Throughout her decades of writing, she repeatedly says we exist to express God. In 1890 in her “First Lesson in Christian Science,” she says, “We are Creation. We exist or show forth our Creator. Exist means to show forth.”

I believe she has always told those seeking healing that being in service is a necessary part of the healing journey. That is what going forth means. She even rewrote lyrics to “Ave Maria,” ending the song with the line “Help us to aid each other in life’s service everywhere.”

This facet of Myrtle often gets lost with so much focus on our inner world. Yet she clearly says many times in different ways that we are to do what humanity needs most—and this may not be something we are good at, or even something we love doing.

As she states, “There is a difference between a sage and a thinker. The thinker throws open the road, which leads from the seen to the unseen. The sage throws open the highway that takes us from that which we love today, to that which we yet shall love. And the paths ascend from that which has ceased to console—to that which shall be laden with deep consolation for a long time to come.”

Myrtle invites us to move beyond what is comfortable. It’s recognizing that perhaps what I am doing—in work, in service—I may not yet love, but I will.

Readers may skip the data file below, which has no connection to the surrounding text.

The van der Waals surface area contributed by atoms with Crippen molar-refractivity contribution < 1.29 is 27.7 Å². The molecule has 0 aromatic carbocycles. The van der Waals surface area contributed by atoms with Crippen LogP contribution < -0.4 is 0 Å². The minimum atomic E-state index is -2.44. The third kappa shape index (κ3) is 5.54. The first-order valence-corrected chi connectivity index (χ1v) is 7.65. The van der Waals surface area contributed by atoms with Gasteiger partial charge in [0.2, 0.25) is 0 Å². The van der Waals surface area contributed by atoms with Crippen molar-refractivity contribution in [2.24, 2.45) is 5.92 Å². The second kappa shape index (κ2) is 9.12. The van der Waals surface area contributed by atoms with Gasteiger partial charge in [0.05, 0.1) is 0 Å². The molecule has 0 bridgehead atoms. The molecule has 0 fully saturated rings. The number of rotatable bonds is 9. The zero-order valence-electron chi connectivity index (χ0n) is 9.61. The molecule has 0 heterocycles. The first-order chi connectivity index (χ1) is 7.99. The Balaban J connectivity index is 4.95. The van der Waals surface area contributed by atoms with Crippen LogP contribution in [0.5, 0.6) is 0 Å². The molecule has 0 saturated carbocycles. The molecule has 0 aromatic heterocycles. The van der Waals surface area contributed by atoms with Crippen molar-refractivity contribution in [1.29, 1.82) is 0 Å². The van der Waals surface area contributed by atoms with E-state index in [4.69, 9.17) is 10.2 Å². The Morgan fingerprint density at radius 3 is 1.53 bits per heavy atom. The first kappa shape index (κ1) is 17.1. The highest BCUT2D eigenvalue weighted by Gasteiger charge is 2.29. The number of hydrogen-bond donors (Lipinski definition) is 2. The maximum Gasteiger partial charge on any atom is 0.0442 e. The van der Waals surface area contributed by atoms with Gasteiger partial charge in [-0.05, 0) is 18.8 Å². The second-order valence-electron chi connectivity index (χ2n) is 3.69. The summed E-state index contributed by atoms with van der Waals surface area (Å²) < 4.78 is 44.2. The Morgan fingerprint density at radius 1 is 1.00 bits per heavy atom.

In time, my actions will bring forth a world that offers nurturing, harmony, and belonging for the ages yet to come. I can add to the beauty of this. This is the Unity fifth principle.

Spiritual Centers Nurturing the Fifth Principle

Today, in Unity centers around the world, people are getting off their affirmations and stepping outside the four walls, to be in service. They are moving beyond their comfort zone, to create “that which we yet shall love.”

In a multitude of ways, I see spiritual centers asking what is needed most in their towns and communities and giving from that place of “Divine love, through me, blesses and multiplies you.”

By donating food, crocheting prayer shawls, planting gardens in cities, collecting clothing for the homeless, providing school supplies and resources for poor children, reading to the blind, holding AIDS babies, organizing Reiki healing circles, picking up trash on highways, and so many other ways.